Point Lookout Lighthouse
Light House Service Organization
Lighthouses have a long history that pre-dates the formation of
these United States of America.
The first session of Congress provided funds for lighthouses, because
they were necessary to ensure the free flow of goods and people to the U.S.
Lighthouses were first administered by the Secretary of the Treasury,
future president Alexander Hamilton. In
1820, the Fifth Auditor of the Treasury, under the leadership of Stephen
Pleasanton, took control of the lighthouses.
Point Lookout was built in 1830, with many exchanges between the
government and the landowner Jenifer Taylor.
In fact, the lighthouse was built and occupied for 2 years before the
transfer of land was officially completed!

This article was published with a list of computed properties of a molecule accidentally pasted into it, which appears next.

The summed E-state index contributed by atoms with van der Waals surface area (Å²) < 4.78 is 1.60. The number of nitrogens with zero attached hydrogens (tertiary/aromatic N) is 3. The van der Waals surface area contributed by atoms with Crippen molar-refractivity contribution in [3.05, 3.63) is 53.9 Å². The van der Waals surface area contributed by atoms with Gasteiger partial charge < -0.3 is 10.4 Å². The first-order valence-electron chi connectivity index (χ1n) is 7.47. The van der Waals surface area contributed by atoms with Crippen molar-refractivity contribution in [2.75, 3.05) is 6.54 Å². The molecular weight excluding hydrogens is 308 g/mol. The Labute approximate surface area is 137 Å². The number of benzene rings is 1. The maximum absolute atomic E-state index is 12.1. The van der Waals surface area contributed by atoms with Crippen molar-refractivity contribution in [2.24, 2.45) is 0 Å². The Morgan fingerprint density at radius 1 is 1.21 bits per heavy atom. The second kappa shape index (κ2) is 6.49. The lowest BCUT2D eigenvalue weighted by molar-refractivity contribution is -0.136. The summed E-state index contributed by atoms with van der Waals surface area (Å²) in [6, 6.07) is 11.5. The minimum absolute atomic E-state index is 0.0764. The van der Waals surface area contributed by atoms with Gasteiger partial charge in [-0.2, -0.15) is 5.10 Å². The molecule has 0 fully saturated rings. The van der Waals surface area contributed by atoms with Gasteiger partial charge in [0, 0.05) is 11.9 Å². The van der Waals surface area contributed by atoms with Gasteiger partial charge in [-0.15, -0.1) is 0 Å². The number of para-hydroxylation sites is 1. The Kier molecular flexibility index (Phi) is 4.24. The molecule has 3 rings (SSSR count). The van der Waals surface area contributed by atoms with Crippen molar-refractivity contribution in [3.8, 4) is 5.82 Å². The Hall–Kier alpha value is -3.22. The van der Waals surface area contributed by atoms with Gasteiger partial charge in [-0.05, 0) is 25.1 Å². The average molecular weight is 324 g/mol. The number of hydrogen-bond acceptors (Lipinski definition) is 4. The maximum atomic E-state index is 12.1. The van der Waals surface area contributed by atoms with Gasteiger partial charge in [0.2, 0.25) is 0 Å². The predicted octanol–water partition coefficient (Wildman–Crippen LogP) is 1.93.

In 1852, Congress placed control of the lighthouses in the hands of the
United States Lighthouse Board, which was composed of three officers, three army
engineers and two civilians; the Secretary of the Treasury served as the
ex-officio president of the board. In
1903, responsibility for the lighthouses was once again transferred, this time
to the Department of Commerce and Labor.
In 1910, Congress established the Bureau of Lighthouses, with top
management appointed by the president.
In 1939, the responsibility for lighthouses was transferred to the Coast
Source: Putnam, George R. "Beacons of the Sea," National Geographic Magazine, January 1913, pp. 1-53. George Putnam headed the Bureau of Lighthouses from 1910 to 1935